Seattle Dog Bites: The Basics
Created by FindLaw's team of legal writers and editors | Last reviewed June 16, 2017
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Seattle is a dog Mecca. There are pet-friendly restaurants. Pet-friendly hotels. Everyone and everything is pet-friendly these days. Yes, Seattle surely has "gone to the dogs." But what happens when a Seattleite gets bitten by one of these furry canine companions? That's where the law steps in.
A dog attack can be very serious -- even if it is from a small dog. Dog bites may result in serious injuries. If a dog attacks another person, the owner is legally responsible for that attack. Read on to learn more about the law surrounding Seattle Dog Bites.
Maybe you were out having that first cup of Seattle's finest coffee in Capitol Hill when an unknown dog approached you. He's looks friendly enough, but lo and behold, Fido has some sharp teeth and he doesn't hesitate to sink them into your skin. What's the first thing you should do?
Seek medical attention. Tend to any bites, cuts, or scrapes immediately. Then, call the Seattle Animal Control at (206) 386-7387 (PETS) or 911. An animal control officer will investigate the situation. A bite investigation doesn't automatically mean the dog is impounded - it may only mean that vaccination and licenses are verified. This helps protect public health and safety.
What Information Should I Have When Reporting a Dog Bite ?
When calling to report an incident, have as much information as possible, including a description of the animal and owner, the address of owner, and/or the license plate of the owner's vehicle.
Does Washington Have a Dog Bite Law?
Yes, the state law is in the Revised Code of Washington. Check out Section 16.08.040.
"The owner of any dog which shall bite any person while such person is in or on a public place or lawfully in or on a private place including the property of the owner of such dog, shall be liable for such damages as may be suffered by the person bitten, regardless of the former viciousness of such dog or the owner's knowledge of such viciousness."
Basically, if you own a dog, you are strictly liable for any injuries your canine causes to another person.
What if the Owner Didn't Know the Dog Was Dangerous?
It doesn't matter. The owner doesn't have to be aware of any dangerous tendencies on their dog's part in order to be held strictly liable for your injuries under the statute.
Exceptions to the Dog Bite Statute
If you are trespassing, committing a crime, or provoking the dog, you'll very likely be out of luck and probably won't be able to hold the owner "strictly liable."
Can I Sue the Landlord, Too?
In Washington, a landlord is protected from dog bite liability - landlords generally cannot be held responsible for their tenant's dangerous animals. The only case in which a landlord can be liable for a dog attack is if he or she is the owner, keeper, or harborer of the dog. More on that below.
What About the "One Bite" Rule?
You may have heard about this rule. In some states, if a dog has never bitten anyone before, the owner can't be held liable for their dog's "first bite." Washington State has a "one bite rule" that basically says if a dog has a history of viciousness or violence, then the owner or keeper of the animal is liable for that animal's actions.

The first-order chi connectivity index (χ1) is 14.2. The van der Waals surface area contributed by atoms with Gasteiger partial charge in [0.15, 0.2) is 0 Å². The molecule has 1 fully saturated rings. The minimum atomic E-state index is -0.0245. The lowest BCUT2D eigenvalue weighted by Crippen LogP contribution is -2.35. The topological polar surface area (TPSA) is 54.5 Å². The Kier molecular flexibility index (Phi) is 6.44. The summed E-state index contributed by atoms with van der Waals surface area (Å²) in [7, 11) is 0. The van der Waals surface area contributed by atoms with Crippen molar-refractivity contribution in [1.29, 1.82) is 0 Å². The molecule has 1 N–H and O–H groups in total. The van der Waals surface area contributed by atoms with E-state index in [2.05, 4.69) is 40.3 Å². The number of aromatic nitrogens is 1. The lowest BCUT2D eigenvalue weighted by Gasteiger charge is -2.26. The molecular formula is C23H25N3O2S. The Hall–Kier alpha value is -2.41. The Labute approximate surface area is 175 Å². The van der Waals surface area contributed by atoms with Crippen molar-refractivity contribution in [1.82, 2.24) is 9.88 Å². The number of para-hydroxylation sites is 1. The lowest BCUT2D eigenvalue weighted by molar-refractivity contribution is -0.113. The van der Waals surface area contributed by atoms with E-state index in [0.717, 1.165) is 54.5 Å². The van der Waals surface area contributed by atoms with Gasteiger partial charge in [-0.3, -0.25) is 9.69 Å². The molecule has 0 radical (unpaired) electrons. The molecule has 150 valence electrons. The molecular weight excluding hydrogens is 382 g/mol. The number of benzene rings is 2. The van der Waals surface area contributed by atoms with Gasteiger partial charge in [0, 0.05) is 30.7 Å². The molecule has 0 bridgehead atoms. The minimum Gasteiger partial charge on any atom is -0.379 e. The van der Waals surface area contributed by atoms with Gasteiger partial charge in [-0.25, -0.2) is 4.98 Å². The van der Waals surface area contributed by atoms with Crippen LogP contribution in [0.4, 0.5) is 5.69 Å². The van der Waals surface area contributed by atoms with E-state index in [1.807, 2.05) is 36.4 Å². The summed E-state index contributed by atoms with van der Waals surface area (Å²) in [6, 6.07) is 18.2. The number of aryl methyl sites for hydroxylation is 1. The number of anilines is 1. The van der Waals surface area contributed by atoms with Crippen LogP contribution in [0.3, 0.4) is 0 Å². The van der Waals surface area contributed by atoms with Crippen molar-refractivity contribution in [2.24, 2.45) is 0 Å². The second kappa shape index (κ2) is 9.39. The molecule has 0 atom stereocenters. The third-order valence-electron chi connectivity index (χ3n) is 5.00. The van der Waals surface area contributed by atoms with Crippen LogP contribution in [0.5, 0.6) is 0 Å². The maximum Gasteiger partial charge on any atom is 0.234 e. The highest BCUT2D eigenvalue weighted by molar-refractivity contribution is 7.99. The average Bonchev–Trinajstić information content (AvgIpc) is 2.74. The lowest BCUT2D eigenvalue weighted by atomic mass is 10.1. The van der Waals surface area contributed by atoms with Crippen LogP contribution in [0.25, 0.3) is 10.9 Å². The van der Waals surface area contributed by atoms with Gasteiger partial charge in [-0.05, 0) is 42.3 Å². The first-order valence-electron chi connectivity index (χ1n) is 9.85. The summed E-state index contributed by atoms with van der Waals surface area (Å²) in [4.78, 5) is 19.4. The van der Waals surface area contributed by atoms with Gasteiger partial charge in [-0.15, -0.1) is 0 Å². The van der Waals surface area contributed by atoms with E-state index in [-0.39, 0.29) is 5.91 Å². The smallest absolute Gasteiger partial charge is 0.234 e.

Why is this important? Mostly because of the language of the law. The strict liability statute we mentioned above only applies to dog owners. Under the "one bite" rule, someone who is a keeper or harborer of a dog can also be held liable if he or she has knowledge the dog was dangerous. Even if the harborer or keeper didn't know the dog was dangerous, if you can prove the owner or harborer was negligent in preventing the attack, he or she can be held liable for your injuries.
How Does a Person "Harbor" or "Keep" a Dog?
Strange language, right? It's a bit tricky to define and many times it will depend on the individual circumstances of the case. But, generally someone "harbors or keeps" a dog when they live with it and control its actions such as walking, feeding, and caring for the animal.
Does Seattle Have Local Dog Ordinances?
Yes, it does. Fortunately, the city lists its local ordinances online.
Why is this important? Because if a dog bites you in Seattle, you can look at the code and see if the owner was in violation of any of the ordinances, such as a lease law. If he or she was in violation, it could make it easier to prove your case because the owner or harborer may be "negligent per se."
Statute of Limitations
As a dog bite victim you have three years from the date of the dog bite to file a lawsuit in a Seattle courthouse. If you don't, you may forfeit the right to pursue your lawsuit.
What Compensation Can a Victim Recover?
In a lawsuit, compensation for your injuries is known as damages. If a dog bites you, you can sue for such damages proximately caused by the bite, such as past and future medical bill and expenses, loss of past or future wages and income, as well as pain, suffering, and disfigurement/scarring, when appropriate.
Homeowners or Renters Insurance Policy
Homeowners and renters insurance policies will usually cover animal bite claims brought by nonresidents of the home. Liability coverage varies. If the claim exceeds policy limits, the dog owner may be personally liable for the balance.
A Final Word on Seattle Dog Bites
If you or someone you know has suffered a serious injury because of a dog bite or attack, you may wish to consider speaking to a Seattle animal bite lawyer and learn more about your options. Determining your legal rights can be complicated, and it may be unclear who to bring a claim against, what sort of damages you may be entitled to, and even where to start.
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